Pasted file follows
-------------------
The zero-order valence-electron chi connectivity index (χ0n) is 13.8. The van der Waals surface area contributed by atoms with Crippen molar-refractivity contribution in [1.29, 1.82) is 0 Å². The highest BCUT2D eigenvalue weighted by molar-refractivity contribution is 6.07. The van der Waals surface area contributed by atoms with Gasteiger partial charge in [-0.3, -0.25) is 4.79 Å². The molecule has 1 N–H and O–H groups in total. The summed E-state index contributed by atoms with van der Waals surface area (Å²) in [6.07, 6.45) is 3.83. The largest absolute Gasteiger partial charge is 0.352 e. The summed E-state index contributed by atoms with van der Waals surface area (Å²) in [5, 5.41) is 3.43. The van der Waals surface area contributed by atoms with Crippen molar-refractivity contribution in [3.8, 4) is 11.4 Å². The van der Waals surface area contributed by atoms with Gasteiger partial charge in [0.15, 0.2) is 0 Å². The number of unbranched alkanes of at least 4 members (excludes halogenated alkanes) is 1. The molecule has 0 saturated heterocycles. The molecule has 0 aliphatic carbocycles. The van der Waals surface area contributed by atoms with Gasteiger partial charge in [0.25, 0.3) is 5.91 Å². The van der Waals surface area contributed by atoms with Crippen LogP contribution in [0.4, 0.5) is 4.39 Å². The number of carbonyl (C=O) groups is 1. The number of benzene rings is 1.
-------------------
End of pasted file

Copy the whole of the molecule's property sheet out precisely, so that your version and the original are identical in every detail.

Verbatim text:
The zero-order valence-electron chi connectivity index (χ0n) is 13.8. The van der Waals surface area contributed by atoms with Crippen molar-refractivity contribution in [1.29, 1.82) is 0 Å². The highest BCUT2D eigenvalue weighted by molar-refractivity contribution is 6.07. The van der Waals surface area contributed by atoms with Gasteiger partial charge in [-0.3, -0.25) is 4.79 Å². The molecule has 1 N–H and O–H groups in total. The summed E-state index contributed by atoms with van der Waals surface area (Å²) in [6.07, 6.45) is 3.83. The largest absolute Gasteiger partial charge is 0.352 e. The summed E-state index contributed by atoms with van der Waals surface area (Å²) in [5, 5.41) is 3.43. The van der Waals surface area contributed by atoms with Crippen molar-refractivity contribution in [3.8, 4) is 11.4 Å². The van der Waals surface area contributed by atoms with Gasteiger partial charge in [0.15, 0.2) is 0 Å². The number of unbranched alkanes of at least 4 members (excludes halogenated alkanes) is 1. The molecule has 0 saturated heterocycles. The molecule has 0 aliphatic carbocycles. The van der Waals surface area contributed by atoms with Gasteiger partial charge in [0.25, 0.3) is 5.91 Å². The van der Waals surface area contributed by atoms with Crippen LogP contribution in [0.4, 0.5) is 4.39 Å². The number of carbonyl (C=O) groups is 1. The number of benzene rings is 1.